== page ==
• 11.6″ 1366 x 768 pixel resolution LED-lit matte screen
  • 16GB of eMMC storage
  • 802.11a/b/g/n wireless networking
  • 3G connectivity
  • SD card reader
  • 0.3MP webcam

image of Google’s Chromebook

The sleek and ultra-portable Chromebook has a full-sized keyboard and trackpad and an 11.6-inch matte display with a 1366 x 768 resolution, versus the 12.1-inch, 1280 x 800 display found on the Series 5 Chromebook. Overall, the Chromebook looks, runs, and feels like Apple’s Macbook Air—but at a quarter of the price.

Acer Chromebook

Another viable Chromebook option is the Acer C7 Chromebook model. Priced at $299, the model looks very similar to Acer’s $199 model. But under the hood, the new model boasts a 1.1 GHz Celeron processor, and has doubled the RAM to 4GB from the lower-priced model. Acer also doubled the size of its removable battery, resulting in up to 6 hours of run-time battery life on a single charge. Lastly, the former 320GB hard drive has been switched out for an expanded 500GB drive.

Chromebook C7

HP Chromebook

The second newest entry to the Chromebook manufacturers is HP, which released its HP Pavilion Chromebook model at the start of 2013. Specs include:

  • 14’’ BrightView LED-backlit display (1366 x 768)
  • 0.83 inch thin – 3.96 lbs / 1.8 kg
  • Up to 4.25 hours of battery
  • Dual-core Intel Celeron Processor
  • 100 GB Google Drive Cloud Storage with 16GB Solid State Drive
  • Built-in dual band Wi-Fi 802.11 a/b/g/n and ethernet
  • HD Camera, 3x USB 2.0, HDMI Port
  • 2-in-1 memory card slot (SD, MMC)
  • Bluetooth 3.0 Compatible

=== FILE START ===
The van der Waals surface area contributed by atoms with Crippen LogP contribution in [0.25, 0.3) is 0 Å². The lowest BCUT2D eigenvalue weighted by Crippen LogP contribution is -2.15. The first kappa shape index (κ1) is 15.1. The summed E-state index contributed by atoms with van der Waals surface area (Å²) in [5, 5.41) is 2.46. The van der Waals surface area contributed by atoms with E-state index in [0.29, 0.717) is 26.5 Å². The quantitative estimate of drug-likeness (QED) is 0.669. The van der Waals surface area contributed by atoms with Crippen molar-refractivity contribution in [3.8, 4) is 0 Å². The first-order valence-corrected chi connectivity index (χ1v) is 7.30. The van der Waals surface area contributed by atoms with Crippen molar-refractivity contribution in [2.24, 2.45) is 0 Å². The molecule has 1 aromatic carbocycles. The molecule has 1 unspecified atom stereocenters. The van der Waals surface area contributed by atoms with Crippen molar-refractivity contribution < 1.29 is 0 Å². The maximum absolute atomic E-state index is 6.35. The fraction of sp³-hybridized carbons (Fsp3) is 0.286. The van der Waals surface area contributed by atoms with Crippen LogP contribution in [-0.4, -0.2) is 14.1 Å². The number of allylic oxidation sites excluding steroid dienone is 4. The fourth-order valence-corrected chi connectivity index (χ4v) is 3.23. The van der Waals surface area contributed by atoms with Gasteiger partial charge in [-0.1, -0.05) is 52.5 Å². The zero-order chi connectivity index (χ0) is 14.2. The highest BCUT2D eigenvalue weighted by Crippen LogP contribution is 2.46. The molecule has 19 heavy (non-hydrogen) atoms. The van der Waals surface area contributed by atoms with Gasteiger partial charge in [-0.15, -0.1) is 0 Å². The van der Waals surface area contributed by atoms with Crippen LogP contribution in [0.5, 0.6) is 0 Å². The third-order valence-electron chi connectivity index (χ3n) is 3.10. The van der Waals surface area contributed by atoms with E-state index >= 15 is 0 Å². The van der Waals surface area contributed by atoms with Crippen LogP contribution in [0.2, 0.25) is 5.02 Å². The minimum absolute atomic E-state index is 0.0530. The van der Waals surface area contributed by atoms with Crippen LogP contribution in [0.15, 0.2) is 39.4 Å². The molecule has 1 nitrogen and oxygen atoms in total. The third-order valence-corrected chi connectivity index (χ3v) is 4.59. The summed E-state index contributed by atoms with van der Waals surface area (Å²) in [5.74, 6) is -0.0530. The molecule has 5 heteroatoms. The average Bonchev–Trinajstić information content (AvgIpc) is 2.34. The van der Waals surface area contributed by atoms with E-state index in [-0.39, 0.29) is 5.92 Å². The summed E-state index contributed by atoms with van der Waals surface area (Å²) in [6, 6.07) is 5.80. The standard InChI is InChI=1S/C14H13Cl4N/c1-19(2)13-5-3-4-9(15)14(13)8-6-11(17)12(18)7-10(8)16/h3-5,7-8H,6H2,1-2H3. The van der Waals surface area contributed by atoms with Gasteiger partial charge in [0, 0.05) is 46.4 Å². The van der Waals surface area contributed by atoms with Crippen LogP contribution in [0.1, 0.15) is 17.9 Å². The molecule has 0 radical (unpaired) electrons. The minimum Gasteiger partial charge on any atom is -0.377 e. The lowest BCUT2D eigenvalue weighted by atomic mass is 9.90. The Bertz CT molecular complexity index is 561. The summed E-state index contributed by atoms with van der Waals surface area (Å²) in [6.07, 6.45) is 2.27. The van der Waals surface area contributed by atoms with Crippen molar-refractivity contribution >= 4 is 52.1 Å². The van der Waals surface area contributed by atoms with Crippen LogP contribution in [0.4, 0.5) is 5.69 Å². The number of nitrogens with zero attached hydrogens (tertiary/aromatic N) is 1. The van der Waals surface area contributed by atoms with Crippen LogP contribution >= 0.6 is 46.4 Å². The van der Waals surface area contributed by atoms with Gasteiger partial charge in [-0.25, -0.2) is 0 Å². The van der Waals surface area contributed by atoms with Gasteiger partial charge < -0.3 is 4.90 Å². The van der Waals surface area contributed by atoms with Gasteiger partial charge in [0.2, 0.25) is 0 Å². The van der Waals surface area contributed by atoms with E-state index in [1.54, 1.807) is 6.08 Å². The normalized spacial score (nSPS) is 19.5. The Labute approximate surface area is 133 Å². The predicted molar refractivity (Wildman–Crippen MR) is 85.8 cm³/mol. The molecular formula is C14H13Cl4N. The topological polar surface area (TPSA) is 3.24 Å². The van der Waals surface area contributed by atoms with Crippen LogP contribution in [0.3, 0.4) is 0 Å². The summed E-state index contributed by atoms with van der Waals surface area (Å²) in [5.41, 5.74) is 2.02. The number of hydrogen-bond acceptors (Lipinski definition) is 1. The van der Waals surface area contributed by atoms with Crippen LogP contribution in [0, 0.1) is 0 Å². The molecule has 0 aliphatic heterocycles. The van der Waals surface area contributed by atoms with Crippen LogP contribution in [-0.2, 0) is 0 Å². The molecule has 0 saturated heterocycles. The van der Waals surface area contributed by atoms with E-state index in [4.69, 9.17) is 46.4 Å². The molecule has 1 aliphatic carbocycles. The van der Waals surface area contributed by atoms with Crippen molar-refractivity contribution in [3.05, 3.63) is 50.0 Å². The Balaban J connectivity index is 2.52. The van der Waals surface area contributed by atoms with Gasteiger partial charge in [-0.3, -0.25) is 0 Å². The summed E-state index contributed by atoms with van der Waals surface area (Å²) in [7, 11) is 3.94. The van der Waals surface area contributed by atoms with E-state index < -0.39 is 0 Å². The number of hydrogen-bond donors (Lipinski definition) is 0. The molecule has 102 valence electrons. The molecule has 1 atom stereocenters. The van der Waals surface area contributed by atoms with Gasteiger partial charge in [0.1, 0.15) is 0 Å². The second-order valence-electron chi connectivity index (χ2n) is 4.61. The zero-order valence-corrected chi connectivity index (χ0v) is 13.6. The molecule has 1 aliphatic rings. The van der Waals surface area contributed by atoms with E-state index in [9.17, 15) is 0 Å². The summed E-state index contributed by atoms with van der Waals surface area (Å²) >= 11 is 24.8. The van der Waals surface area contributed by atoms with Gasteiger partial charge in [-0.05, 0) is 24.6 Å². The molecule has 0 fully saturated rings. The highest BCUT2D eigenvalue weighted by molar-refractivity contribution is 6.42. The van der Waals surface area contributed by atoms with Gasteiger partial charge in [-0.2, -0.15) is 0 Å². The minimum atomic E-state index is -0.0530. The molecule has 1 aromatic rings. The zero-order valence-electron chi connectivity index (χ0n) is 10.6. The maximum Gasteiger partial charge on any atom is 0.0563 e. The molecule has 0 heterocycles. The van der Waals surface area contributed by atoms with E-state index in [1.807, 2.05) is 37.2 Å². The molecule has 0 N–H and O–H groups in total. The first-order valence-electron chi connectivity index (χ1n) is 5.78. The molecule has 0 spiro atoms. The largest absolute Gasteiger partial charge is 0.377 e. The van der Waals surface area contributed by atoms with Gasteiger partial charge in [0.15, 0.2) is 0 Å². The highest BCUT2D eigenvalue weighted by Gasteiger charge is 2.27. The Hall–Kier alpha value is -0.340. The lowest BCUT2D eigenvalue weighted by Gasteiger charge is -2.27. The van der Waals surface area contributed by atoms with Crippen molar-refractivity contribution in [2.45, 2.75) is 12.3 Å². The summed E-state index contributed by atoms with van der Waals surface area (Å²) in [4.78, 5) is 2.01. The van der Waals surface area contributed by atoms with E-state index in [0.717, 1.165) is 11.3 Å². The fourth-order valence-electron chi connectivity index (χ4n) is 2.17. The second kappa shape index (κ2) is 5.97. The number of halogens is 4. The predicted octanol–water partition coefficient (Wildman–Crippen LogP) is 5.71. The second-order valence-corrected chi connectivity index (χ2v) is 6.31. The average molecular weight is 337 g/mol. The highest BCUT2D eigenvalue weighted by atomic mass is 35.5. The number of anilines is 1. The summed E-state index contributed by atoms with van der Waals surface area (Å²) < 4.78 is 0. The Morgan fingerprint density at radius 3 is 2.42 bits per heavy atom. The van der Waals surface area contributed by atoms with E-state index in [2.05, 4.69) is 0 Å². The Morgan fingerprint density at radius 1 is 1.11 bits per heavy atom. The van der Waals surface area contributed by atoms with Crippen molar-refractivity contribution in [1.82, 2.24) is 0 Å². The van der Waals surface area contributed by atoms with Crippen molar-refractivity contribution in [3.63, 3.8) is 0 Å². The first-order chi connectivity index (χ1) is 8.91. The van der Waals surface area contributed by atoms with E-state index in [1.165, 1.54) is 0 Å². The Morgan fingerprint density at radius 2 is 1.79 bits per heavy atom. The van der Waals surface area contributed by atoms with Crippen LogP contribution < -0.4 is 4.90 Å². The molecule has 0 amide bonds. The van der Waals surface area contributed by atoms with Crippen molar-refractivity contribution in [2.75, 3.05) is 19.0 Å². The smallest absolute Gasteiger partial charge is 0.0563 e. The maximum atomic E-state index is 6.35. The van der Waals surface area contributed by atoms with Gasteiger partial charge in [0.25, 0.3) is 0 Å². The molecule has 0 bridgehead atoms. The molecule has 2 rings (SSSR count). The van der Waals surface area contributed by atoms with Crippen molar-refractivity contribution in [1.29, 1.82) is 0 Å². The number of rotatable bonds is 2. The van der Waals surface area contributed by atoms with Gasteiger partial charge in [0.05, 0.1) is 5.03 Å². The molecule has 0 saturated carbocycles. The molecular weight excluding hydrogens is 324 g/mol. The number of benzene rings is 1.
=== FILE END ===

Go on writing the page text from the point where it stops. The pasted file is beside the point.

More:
• Kensington key lock compatible

WebPro News writes: “Compared to the other Chromebooks from Acer and Samsung, HP’s Pavilion 14 is probably the second best available. The downside to that is the increased cost. It’s not as ludicrous as Samsung’s Chromebook 550, which retails for $450, but $330 may still be a bit too much for those looking for something super cheap like Acer’s $199 Chromebook.”

So that’s Chromebook! Great for Googlers, fine for many others, and interesting to millions. Will there be a touchscreen Chromebook in 2013? Only time will tell.


  • S_Deemer

    Not exactly timely information here. It’s somewhat of a mystery to me how a web-based publication such as Gearburn.com can post an article with a March 1 byline, leading with a picture of a Chromebook Pixel, and go on to describe the HP Chromebook as the “newest entry,” while referring to the Pixel (announced on Feb 21, with early orders actually being delivered to people on Feb 25) as “an upcoming touchscreen-enabled Chromebook.”

  • http://twitter.com/Stu_Thom4s Stuart Thomas

    You’d think with all those sacrifices, the manufacturers could’ve saved more weight. Oh well, One day Google. Maybe.

  • http://www.facebook.com/tripledunny Steven Norris

    My biggest gripe is Chrome OS. No one knows about it, and even less care about it. Now, if Pixel could run a real OS, we’d be talking. I just don’t want to live my life in the clouds. I need a hard drive storing my data, just to be sure. Saying that, I wouldn’t refuse a free Chromebook.

  • Pingback: Why Google built the pricey, powerful Chromebook Pixel – CNET | Chrome Book Case

  • http://twitter.com/jim_in_austin jim in austin

    I got a free one from Google (a CR-48) as a beta tester for the Chrome OS and have used it almost exclusively for the past 2 years. I’d never go back to the insecurity, expense and wasted time of a conventional system, even if it was (initially) free…

  • Bob

    I have a Samsung book. Nobody at Samsung or HP is able to set up cloud printing for me. The HP 5520 is claimed to be “cloud ready” but cannot do as advertised

  • http://profiles.google.com/ee2718 admin 1

    It is amazing the promise of cheaper computers bring out the parasites and the scroungers in the community. Don’t flatter yourself, just ask your mom to increase your pocket or get a part time job.